Devin Patrick Kelley, the gunman who killed 26 people Sunday at a church in Sutherland Springs, Texas, had purchased two firearms in Colorado, a federal law enforcement official said at a news conference Monday.
Kelley, 26, who was linked to four guns in the aftermath of the church massacre, also had purchased two in Texas. The gunman bought guns in 2014, 2015, 2016 and 2017, said Fred Milanowski, special agent in charge with the Bureau of Alcohol, Tobacco and Firearms.
Milanowski said law enforcement officials recovered three firearms after the shooting: the Ruger AR-556 rifle recovered at the church and two handguns - a Glock 9mm and a Ruger .22-caliber.
Milanowksi did not specify which weapons were purchased in Colorado and Texas, nor did he identify the cities where the transactions occurred.
Kelley lived in a mobile home park at 3023 W. Colorado Ave., west of downtown Colorado Springs, before moving to Texas, according to court and voting records.
He was charged in 2014 in El Paso County with cruelty to animals, a misdemeanor, court records show. The case later was dismissed.
Four people at the mobile home park said they saw Kelley repeatedly punch a white and brown husky while it yelped on Aug. 1, 2014, says a report released by the county Sheriff's Office.
One witness said Kelley picked up the dog by its neck and slammed it onto the ground. Others said they saw him then drag the dog away.
Kelley initially refused to leave his home, deputies reported. He later admitted jumping on the dog, but he denied hitting it. Kelley said his dog had been acting aggressively toward another dog in the area.
He was charged with animal cruelty, and the dog was impounded with the Humane Society of the Pikea Peak Region.
Kelley registered as an unaffiliated voter in the county in November 2014.
Starting in 2010, he served in the U.S. Air Force and was stationed at Holloman Air Force Base in New Mexico until he was court-martialed in 2012 for assault on his then-wife and child. He received a bad-conduct discharge after a year of confinement. His final day of service was May 9, 2014.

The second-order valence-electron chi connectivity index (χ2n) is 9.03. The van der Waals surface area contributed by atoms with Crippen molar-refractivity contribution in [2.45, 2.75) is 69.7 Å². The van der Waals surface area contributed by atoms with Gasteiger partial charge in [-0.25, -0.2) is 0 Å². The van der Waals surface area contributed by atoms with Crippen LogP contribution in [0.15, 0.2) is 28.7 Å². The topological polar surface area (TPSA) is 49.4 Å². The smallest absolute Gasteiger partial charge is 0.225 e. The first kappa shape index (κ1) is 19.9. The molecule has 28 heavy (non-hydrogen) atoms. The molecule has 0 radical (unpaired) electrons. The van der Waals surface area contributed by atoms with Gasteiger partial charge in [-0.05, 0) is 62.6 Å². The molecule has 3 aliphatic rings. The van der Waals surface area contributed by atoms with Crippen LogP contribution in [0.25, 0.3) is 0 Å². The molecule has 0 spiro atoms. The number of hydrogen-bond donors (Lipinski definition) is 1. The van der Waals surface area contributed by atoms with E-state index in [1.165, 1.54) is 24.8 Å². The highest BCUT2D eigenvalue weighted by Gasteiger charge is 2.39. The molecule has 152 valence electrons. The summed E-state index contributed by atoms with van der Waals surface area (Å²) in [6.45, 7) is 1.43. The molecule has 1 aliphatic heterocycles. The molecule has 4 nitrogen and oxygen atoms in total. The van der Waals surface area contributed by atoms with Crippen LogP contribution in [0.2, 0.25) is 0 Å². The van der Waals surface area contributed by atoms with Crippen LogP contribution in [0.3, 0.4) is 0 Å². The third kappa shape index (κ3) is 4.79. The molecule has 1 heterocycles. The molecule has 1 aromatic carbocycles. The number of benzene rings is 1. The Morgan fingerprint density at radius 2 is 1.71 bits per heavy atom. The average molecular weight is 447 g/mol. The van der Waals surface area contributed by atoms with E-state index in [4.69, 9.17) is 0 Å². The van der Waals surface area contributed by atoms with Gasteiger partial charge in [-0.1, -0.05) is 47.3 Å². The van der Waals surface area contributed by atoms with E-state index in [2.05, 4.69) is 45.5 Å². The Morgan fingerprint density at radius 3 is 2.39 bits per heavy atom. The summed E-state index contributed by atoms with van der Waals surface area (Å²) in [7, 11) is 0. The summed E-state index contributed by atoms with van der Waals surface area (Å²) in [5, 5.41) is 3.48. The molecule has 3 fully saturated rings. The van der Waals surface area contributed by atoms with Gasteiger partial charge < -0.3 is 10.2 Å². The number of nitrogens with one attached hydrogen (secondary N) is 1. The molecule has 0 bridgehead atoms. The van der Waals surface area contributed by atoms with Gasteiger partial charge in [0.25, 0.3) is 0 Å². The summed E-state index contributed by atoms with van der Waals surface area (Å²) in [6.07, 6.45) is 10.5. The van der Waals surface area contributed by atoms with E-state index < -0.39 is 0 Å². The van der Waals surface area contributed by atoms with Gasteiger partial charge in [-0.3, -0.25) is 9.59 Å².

But the Air Force failed to enter his court-martial results into a fedceral database that could have blocked him from buying the rifle he used to kill 26 people, The New York Times reported Monday.
The Gun Control Act of 1968 bars firearm purchases by people who have been discharged from the military under dishonorable conditions, convicted of a misdemeanor crime of domestic violence or is the subject of a court order restraining the person from harassing, stalking or threatening an intimate partner or child of the intimate partner.
And the 1996 Lautenberg Amendment to the Gun Control Act bans gun buys by individuals convicted of a misdemeanor crime of domestic violence. This includes soldiers convicted of domestic violence through a special or general court-martial, though convictions through summary court-martials are excluded.
Kelley received a general court-martial, so he should have been prohibited from purchasing firearms, Air Force officials acknowledged.
Texas Gov. Greg Abbott said Kelley tried to get a license to carry a gun in the state but was denied.